Fotopoulos John, Sacrificial Banquets in Roman Corinth, (trnsl. M. Goutzioudis), Thessaloniki: P. Pournaras Publications, 2006.
The study of J. Fotopoulos deals with the sacrificial banquets in Roman Corinth on the pretext of ap. Paul’s reference to A’ Cor. 8:1-11:1 for different cases that Christians came in contact with idolothytes.
The paper is divided in nine chapters.
In the first chapter, the writer makes an introduction to the problematic and the survey of the research, which has preceded, analyzing the work of: Johannes Weiss, C.K. Barrett, J.C.Hurd, Hans Conzelmann, Gerd Theissen, Jerome Murphy-O’Connor, Gordon Fee, Wendell Lee Willis, Ben Witherington, Peter D. Gooch, Khiok-Khng Yeo, Derek Newton, Alex T. Cheung, Joop F.M. Smith.
The second chapter deals with Asklepieion of Corinth, presenting the worship of Asklepios, the description of Asklepieion of Corinth, the procedure of sacrifices and answers the question whether the Christians of Corinth dined at Asklepieion.
The third chapter is about the temple of Demeter and Kore in Corinth. The author examines the worship of Demeter and Kore, their mysteries and celebrations, the archeological survey of their temple and, finally, answers the question of how often the Christians dined at the temple of Demeter and Kore.
The fourth chapter presents the temples of Isis and Sarapis in Corinthia, the mysteries and rites connected to them, as well as the archeological material and the testimonies for banquets that are found in papyri.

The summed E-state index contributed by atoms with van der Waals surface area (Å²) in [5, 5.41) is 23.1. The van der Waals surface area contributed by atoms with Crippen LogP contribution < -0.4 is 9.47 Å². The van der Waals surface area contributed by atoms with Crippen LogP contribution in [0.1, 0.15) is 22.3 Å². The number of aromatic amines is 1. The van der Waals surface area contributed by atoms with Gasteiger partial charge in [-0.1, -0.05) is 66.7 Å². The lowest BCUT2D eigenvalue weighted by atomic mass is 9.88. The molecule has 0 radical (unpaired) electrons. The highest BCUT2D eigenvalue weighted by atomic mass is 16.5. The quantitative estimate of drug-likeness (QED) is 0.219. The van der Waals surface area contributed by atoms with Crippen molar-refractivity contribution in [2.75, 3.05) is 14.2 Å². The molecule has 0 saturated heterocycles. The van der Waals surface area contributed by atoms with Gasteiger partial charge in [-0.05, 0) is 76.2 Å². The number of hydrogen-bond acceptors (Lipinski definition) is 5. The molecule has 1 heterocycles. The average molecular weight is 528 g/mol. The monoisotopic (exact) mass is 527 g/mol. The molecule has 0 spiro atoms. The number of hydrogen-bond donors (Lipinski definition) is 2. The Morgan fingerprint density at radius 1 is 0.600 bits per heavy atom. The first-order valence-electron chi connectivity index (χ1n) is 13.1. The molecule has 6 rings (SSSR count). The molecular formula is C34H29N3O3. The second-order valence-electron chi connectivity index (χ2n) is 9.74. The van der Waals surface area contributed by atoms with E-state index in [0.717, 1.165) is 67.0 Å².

The fifth chapter deals with the rest of the temples, inside and around Corinth, such as the buildings/temples of the market, the grounds of Apollo, the temple of Athena Chalinitida, the temple of Capitolian Zeus, the temple of Aphrodite in Akrocorinth, Kranio, the temple of Poseidon and Palemonio in Isthmia etc..
The sixth chapter analyzes the issue of the relationship between food, wine and sexual relations. The author, scrutinizing his sources, maintains that the Greek-Roman banquet was something more than just a meal. In the last unit of the chapter, he locates the repercussions of the Roman banquets in the interpretation of A’ Cor. 8:1-11:1.
In the seventh chapter, the writer deals with the socio-rhetorical issues of A’ Cor. 8:1-11:1. According to him, two important issues affect the interpretation of the text: a) the relationship between the decision of the Apostolic Synod with Paul’s directions regarding idolothytes in A’ Corinthians and b) if two different groups, which were distinguished concerning the consumption of idolothytes inside the Church of Corinth really existed.
In the eighth chapter, the author attempts to hermeneutically analyze A’ Cor. 8:1-11:1 and in the ninth chapter the socio-rhetorical conclusions of the study are presented.
The book closes with an extensive bibliography, an index of sources, names and topics.